Summer Scholar Program Takes on Military Circle – Virtually

Final site massing scheme and concept diagram

In Spring of 2020, most architecture students, like myself, grew increasingly concerned about the prospects of our fast approaching future careers. At a time when looking for work is stressful in itself, the pandemic introduced an even more confusing degree of job insecurity. But through the simple process of one application, Ashkan Radnia, Emily Zekany, JD Zogg, and I were relieved of our anxieties and greeted with a warm phone call from Hanbury explaining the details of an exciting summer ahead of us as participants in the Summer Scholar Program.

Many of us are familiar with the shift in perspective that the COVID pandemic placed on work, and daily life. For the typical architect, this may not seem like an easy hurdle – architectural practice is largely reliant upon intimate interactions in a studio environment, where individuals build models, share sketches, and work long nights all in a collaborative effort to design a better built environment. However, these prior expectations held by the summer scholars and myself shifted under the conditions of a global pandemic.

The shifting nature of the work environment under the concerns of social distancing brought about questions concerning our ability to travel, socially connect, and produce good architecture. Thankfully, Adam Schultz (Director of the Summer Scholar Program) kept in touch with each of us on a weekly basis leading up to the beginning of our time at Hanbury, ensuring positive expectations for the remote and socially distant summer to come.

Although distance was against us, the summer scholars and I made a valiant effort to grow comfortable with each other so that the work flowed naturally. Within just a few Zoom meetings, we were resiliently adapting to an exclusively digital workspace. Digital networks like Zoom and Microsoft Teams replaced bristol and trace paper as a means of design communication and allowed us to quickly share our screens and scribble on each other’s work, as one would do with graphite and trace paper.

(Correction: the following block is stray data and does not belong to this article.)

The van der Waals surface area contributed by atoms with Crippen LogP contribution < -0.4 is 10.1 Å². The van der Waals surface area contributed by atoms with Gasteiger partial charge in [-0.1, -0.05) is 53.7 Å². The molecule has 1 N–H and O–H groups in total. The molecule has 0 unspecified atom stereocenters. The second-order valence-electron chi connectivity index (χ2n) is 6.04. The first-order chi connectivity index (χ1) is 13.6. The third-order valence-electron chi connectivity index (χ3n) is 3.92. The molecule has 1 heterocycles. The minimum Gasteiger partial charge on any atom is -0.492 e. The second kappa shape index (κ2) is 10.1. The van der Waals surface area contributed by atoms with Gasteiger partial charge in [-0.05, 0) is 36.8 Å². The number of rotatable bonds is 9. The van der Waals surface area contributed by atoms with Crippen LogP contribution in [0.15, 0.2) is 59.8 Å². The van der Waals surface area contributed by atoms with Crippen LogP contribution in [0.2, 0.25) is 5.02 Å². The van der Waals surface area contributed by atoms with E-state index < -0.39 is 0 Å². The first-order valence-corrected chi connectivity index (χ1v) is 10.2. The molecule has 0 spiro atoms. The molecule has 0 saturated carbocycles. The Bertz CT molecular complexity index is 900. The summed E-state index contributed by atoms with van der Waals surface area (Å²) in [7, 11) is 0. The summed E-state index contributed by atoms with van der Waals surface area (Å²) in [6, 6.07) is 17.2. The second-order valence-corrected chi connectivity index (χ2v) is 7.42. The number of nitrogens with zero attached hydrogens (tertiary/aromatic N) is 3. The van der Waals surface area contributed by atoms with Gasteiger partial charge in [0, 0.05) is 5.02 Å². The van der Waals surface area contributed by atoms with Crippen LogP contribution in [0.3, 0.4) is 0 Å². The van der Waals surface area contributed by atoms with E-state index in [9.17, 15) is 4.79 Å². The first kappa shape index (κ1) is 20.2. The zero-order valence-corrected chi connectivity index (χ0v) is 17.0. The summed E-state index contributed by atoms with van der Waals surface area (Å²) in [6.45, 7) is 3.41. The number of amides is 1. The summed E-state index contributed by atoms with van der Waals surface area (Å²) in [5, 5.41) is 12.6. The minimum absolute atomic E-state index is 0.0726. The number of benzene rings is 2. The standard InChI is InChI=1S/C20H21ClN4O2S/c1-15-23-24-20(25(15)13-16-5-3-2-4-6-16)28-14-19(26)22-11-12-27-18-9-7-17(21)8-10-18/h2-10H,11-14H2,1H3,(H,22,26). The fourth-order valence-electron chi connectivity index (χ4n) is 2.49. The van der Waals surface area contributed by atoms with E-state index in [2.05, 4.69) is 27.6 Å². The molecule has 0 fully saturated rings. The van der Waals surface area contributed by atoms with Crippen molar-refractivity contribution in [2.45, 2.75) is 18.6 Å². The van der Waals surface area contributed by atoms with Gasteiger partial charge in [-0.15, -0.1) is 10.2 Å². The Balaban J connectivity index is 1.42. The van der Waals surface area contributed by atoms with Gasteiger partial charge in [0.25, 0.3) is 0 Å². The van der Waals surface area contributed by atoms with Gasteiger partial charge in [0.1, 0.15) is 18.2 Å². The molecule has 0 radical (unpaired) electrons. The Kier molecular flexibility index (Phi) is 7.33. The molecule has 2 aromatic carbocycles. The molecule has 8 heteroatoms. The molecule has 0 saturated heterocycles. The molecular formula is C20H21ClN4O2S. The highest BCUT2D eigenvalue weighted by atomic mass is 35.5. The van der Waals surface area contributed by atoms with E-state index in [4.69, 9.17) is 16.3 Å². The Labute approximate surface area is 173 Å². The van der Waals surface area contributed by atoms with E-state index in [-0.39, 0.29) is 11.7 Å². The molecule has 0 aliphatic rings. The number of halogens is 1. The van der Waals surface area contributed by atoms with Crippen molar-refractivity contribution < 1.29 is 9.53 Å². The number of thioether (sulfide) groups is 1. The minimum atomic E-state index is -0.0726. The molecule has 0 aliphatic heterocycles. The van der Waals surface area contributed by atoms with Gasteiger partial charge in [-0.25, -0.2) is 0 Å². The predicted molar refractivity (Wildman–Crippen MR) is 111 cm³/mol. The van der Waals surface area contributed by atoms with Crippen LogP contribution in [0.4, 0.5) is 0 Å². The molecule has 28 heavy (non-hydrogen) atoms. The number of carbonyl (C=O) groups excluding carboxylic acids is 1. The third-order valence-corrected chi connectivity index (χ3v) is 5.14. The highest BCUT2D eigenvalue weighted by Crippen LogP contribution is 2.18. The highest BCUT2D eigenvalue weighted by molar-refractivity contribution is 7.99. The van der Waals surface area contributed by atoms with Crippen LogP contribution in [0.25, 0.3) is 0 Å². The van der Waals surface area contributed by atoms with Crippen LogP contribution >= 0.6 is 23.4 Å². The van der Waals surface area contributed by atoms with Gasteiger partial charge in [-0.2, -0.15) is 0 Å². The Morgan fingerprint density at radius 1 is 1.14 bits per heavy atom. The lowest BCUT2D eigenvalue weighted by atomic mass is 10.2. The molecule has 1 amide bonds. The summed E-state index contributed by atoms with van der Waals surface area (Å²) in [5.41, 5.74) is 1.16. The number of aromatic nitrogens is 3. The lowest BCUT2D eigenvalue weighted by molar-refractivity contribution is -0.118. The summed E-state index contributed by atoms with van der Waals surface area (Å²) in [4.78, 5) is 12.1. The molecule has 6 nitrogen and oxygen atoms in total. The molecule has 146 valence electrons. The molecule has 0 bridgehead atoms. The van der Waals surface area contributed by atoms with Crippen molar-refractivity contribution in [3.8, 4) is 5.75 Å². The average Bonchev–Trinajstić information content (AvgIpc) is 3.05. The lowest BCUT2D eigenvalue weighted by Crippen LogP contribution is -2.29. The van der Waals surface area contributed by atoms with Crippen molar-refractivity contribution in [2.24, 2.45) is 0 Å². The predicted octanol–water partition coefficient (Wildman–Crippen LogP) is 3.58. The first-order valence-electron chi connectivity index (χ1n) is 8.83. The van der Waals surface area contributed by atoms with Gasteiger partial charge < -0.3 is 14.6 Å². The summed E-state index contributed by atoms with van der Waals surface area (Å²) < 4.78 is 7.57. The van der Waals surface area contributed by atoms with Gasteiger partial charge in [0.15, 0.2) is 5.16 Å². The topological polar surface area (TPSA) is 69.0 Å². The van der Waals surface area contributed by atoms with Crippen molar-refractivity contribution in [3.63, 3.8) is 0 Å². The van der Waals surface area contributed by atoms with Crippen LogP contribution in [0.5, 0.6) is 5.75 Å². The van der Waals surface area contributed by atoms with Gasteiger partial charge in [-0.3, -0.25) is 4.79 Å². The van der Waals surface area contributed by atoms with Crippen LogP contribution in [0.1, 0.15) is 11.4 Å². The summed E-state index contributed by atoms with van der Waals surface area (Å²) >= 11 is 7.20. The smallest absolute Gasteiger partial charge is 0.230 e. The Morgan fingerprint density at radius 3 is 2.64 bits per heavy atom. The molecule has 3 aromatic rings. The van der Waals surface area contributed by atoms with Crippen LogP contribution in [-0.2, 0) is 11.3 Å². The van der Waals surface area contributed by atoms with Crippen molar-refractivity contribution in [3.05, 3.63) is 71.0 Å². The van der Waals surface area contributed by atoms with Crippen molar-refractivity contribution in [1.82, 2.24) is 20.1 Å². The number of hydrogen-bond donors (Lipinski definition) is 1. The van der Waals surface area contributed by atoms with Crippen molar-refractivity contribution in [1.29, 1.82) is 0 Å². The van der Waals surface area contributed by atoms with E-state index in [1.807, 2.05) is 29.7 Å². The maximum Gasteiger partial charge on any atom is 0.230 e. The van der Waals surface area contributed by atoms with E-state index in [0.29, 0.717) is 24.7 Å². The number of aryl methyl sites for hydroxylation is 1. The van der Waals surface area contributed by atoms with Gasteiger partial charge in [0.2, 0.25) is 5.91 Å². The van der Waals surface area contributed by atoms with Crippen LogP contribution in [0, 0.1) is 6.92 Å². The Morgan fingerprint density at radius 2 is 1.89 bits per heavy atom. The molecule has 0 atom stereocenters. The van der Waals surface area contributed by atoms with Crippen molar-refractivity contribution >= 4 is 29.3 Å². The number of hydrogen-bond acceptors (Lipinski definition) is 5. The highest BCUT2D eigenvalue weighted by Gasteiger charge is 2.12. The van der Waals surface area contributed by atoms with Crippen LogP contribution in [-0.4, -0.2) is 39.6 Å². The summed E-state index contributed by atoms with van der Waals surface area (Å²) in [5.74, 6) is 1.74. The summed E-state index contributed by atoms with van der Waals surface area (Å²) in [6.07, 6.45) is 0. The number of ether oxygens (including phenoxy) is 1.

Digital Workflow – communicating ideas of urban centers, site activation, and surrounding community integration. The drawings are not pretty, nor were they meant to be. They are quick, diagrammatic, and gestural. They are finite and imprecise, but serve as a means of quickly exchanging ideas and design decisions. It is only through this process of iteratively working that any final proposal comes together.

So when Hanbury invited us to use our expertise to reimagine the state of Military Circle Mall, we were equally enthralled and intimidated. Thankfully we were connected with colleagues and consultants who provided us with personal resources specializing in wellness, resilience, economic development, and empowerment who helped guide the trajectory of our project.

Military Circle

Most locals of the Hampton Roads area are familiar with the sprawling concrete parking lots and ruinous commercial structures that define the Military Circle Mall. In actuality, this typology proliferates across most of suburban America as a result of a commercialized reaction to homelife in the postwar era. Small shops began to populate along Military Highway and what we know today as Military Circle Mall.

But while commercial industries boomed and highway infrastructure developed, the recreational experience appealed more towards the automobile and less towards the pedestrian. At the time, what seemed like great commercial improvement, unintentionally led to social and ecological distress. Military Highway slowly became a place uninhabitable by people and only familiar to the congestion of traffic. And as shopping malls became less popular, the concrete parking lots became less and less filled with cars and sat as barren asphalt lots, radiating heat back into the atmosphere.